Within this society males are socialized to get their rocks off and slut-shame females who are doing the same thing. According to that "get my rocks off" logic, when a female isn't aroused and hasn't reached orgasm, it lowers the chances of having a male child when a male ejaculates inside of her. The alkaline secretions in a female's vagina increases each time she orgasms. This simultaneously decreases its acidic level which is an unfavorable environment for sperm survival; especially Y-chromosome sperm. Also, because healthy cervical mucous of a female is alkaline, if we're daddy long stroke and can use the right sex positions to deposit our sperm inside of the cervix, it's a shorter distance for Y-chromosomes to travel in order to reach the egg. The fact that many females within the United States practice a standard American diet high in meat, dairy, white sugar/high fructose corn syrup, processed foods and few fruits/vegetables makes her body as a whole more acidic than alkaline. This is not to put it all of her because many of us males have a low sperm count for some of the very same dietary reasons, including drug use, alcoholism, erectile dysfunction and of course depression. I mention the research of Masters and Johnson, MPAA film ratings and how female arousal and orgasm plays a role in gender determination to show some of the psychological, sociological and physiological factors that directly effects the human sex ratio.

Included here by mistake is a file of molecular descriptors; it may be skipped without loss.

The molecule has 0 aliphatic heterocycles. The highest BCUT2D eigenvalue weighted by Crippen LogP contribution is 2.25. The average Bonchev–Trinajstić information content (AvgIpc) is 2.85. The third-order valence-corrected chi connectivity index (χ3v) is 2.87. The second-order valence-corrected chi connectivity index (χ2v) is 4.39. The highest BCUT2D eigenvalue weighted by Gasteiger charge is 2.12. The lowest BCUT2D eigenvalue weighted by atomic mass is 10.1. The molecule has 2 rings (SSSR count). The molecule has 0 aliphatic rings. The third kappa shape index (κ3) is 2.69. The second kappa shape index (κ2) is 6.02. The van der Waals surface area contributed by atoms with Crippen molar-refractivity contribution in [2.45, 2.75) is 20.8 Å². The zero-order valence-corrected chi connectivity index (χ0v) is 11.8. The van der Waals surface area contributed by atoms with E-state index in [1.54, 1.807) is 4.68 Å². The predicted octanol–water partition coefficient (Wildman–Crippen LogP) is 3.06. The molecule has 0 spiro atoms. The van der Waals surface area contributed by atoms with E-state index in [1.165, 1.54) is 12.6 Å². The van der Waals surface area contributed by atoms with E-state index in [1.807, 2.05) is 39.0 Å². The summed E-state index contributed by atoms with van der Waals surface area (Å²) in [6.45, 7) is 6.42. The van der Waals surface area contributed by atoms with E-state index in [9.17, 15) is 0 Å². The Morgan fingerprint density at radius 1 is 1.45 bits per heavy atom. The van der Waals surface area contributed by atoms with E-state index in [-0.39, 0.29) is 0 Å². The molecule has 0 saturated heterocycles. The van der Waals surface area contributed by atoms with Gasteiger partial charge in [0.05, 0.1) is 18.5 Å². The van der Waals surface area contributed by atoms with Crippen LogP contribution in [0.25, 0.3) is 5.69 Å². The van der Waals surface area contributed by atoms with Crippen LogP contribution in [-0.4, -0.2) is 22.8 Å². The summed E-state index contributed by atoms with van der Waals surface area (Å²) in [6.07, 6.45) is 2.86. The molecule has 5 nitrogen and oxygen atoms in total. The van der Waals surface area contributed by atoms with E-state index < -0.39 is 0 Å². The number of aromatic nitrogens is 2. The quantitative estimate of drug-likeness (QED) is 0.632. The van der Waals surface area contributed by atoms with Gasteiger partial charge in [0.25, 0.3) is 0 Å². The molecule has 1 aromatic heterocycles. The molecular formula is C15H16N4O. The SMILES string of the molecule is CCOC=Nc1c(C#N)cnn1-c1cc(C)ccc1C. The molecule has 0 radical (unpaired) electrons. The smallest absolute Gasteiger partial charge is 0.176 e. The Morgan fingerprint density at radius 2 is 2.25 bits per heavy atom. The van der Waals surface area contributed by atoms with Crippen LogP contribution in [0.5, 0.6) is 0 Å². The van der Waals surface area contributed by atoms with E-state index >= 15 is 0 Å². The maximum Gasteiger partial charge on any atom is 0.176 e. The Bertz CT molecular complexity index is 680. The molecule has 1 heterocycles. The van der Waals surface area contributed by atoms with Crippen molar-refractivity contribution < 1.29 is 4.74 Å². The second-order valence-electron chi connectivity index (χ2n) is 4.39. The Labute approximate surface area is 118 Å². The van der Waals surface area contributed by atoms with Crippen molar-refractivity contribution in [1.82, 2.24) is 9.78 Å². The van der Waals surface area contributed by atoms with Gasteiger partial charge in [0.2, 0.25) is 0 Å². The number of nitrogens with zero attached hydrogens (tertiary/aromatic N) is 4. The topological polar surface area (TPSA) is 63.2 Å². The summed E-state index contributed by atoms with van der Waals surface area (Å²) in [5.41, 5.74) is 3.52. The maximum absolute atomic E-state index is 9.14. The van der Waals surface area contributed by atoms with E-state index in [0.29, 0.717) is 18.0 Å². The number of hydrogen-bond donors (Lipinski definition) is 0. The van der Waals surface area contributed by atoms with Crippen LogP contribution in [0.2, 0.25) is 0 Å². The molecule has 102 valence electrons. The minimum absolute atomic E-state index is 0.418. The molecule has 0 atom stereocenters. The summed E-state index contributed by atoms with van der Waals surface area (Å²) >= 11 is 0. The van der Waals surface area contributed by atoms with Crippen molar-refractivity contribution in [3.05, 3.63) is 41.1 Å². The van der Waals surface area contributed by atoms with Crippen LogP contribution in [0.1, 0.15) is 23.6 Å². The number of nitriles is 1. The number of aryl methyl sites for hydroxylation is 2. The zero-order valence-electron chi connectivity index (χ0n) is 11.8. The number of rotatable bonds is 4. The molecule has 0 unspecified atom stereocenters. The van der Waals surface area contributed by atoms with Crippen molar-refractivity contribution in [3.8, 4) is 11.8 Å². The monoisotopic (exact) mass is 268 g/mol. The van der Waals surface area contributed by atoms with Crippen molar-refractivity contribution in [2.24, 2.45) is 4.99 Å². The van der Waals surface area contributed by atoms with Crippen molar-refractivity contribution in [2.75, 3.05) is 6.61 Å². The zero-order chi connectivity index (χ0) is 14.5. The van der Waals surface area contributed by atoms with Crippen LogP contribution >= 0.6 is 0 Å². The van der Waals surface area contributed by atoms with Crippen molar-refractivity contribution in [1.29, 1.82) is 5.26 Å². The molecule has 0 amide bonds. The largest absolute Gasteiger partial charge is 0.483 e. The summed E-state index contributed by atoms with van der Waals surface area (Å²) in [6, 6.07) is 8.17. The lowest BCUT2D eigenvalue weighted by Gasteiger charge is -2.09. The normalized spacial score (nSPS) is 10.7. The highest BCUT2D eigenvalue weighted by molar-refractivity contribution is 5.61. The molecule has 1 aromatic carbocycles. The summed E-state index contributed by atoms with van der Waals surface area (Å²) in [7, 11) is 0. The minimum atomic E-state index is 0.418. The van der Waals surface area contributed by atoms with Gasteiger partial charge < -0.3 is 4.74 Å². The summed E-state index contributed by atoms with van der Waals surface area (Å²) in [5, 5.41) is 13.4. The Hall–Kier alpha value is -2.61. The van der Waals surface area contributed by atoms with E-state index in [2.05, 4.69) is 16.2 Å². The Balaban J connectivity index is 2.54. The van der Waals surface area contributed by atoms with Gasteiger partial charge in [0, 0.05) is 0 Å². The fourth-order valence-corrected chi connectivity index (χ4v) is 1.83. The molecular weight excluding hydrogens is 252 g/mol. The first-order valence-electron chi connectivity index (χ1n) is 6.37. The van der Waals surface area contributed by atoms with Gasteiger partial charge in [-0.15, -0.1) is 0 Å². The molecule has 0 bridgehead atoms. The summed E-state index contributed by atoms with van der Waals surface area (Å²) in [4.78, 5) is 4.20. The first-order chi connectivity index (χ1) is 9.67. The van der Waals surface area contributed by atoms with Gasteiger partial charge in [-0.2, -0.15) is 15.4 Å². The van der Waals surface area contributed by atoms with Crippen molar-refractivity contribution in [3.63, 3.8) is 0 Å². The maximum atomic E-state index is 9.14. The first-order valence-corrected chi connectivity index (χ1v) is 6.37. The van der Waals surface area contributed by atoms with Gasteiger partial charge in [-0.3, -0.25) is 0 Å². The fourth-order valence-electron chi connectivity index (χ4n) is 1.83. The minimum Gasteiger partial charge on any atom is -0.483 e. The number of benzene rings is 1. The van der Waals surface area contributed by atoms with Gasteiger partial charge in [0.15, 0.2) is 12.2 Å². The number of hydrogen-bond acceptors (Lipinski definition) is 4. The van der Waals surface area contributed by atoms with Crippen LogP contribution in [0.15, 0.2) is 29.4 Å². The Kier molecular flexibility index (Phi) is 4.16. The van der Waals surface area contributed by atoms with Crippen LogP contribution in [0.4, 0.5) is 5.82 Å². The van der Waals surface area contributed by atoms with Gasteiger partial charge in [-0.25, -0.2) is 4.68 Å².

Now what do these ratios have to do with polygamy? According to human sex ratios, one thing that is generally consistent across the board is that there has been and are more females on the planet Earth than males. When this isn't the case.., where you do see a disproportionate amount of males to females.., it's usually the direct result of conditions such as gendercide, pollution, aging/death rate, poor diet, genetics, sex selective abortions and infanticide. Traditionally, some societies used more humane solutions to bring to balance its human sex ratios where females outnumbered males. In addition to these conditions, two of the main reasons for this disparity in human sex ratios were war-time casualties and short male lifespans that left widows and orphans behind. Polygyny became the first social security system; it provided a safety net for its women and children who had no husband and father. Plural marriage was also established to maintain the moral fabric of the society dealing with these disparities. In many instances where there were not enough available males there was an increase in adultery, lesbianism, prostitution, divorce, alcoholism/drug use, mental illness and other societal ills. All of these social ills erode the moral fabric of any society. Polygyny was a solution to a society where there were more females than males, and even though it was and is well intended, you may not have men of integrity participating in it. This lack of integrity only compounded and compounds the issues of providing social security for our women and children, especially in a patriarchal society.